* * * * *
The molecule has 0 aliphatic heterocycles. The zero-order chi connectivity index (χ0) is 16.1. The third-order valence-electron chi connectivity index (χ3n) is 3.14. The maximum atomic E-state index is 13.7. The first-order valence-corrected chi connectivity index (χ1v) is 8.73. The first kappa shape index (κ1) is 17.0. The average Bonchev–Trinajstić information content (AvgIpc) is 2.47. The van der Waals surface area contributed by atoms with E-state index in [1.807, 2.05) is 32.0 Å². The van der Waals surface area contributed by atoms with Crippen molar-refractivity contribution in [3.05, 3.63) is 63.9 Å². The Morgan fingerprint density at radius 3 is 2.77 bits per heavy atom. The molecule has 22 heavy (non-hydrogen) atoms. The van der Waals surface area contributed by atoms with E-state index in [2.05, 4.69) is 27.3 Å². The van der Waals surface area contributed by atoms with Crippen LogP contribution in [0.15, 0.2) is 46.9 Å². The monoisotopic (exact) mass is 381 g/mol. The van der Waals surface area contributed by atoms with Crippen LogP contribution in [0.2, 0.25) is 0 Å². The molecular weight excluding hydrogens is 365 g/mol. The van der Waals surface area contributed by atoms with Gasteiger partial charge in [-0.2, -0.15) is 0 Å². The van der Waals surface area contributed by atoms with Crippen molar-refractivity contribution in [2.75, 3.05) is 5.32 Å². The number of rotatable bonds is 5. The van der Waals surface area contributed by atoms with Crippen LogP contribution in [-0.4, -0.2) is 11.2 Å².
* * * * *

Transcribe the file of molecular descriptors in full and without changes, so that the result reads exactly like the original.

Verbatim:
The molecule has 0 aliphatic heterocycles. The zero-order chi connectivity index (χ0) is 16.1. The third-order valence-electron chi connectivity index (χ3n) is 3.14. The maximum atomic E-state index is 13.7. The first-order valence-corrected chi connectivity index (χ1v) is 8.73. The first kappa shape index (κ1) is 17.0. The average Bonchev–Trinajstić information content (AvgIpc) is 2.47. The van der Waals surface area contributed by atoms with E-state index in [1.807, 2.05) is 32.0 Å². The van der Waals surface area contributed by atoms with Crippen molar-refractivity contribution in [3.05, 3.63) is 63.9 Å². The Morgan fingerprint density at radius 3 is 2.77 bits per heavy atom. The molecule has 22 heavy (non-hydrogen) atoms. The van der Waals surface area contributed by atoms with E-state index in [2.05, 4.69) is 27.3 Å². The van der Waals surface area contributed by atoms with Crippen LogP contribution in [0.15, 0.2) is 46.9 Å². The monoisotopic (exact) mass is 381 g/mol. The van der Waals surface area contributed by atoms with Crippen LogP contribution in [0.2, 0.25) is 0 Å². The molecular weight excluding hydrogens is 365 g/mol. The van der Waals surface area contributed by atoms with Gasteiger partial charge in [-0.2, -0.15) is 0 Å². The van der Waals surface area contributed by atoms with Crippen molar-refractivity contribution in [2.75, 3.05) is 5.32 Å². The number of rotatable bonds is 5. The van der Waals surface area contributed by atoms with Crippen LogP contribution in [-0.4, -0.2) is 11.2 Å².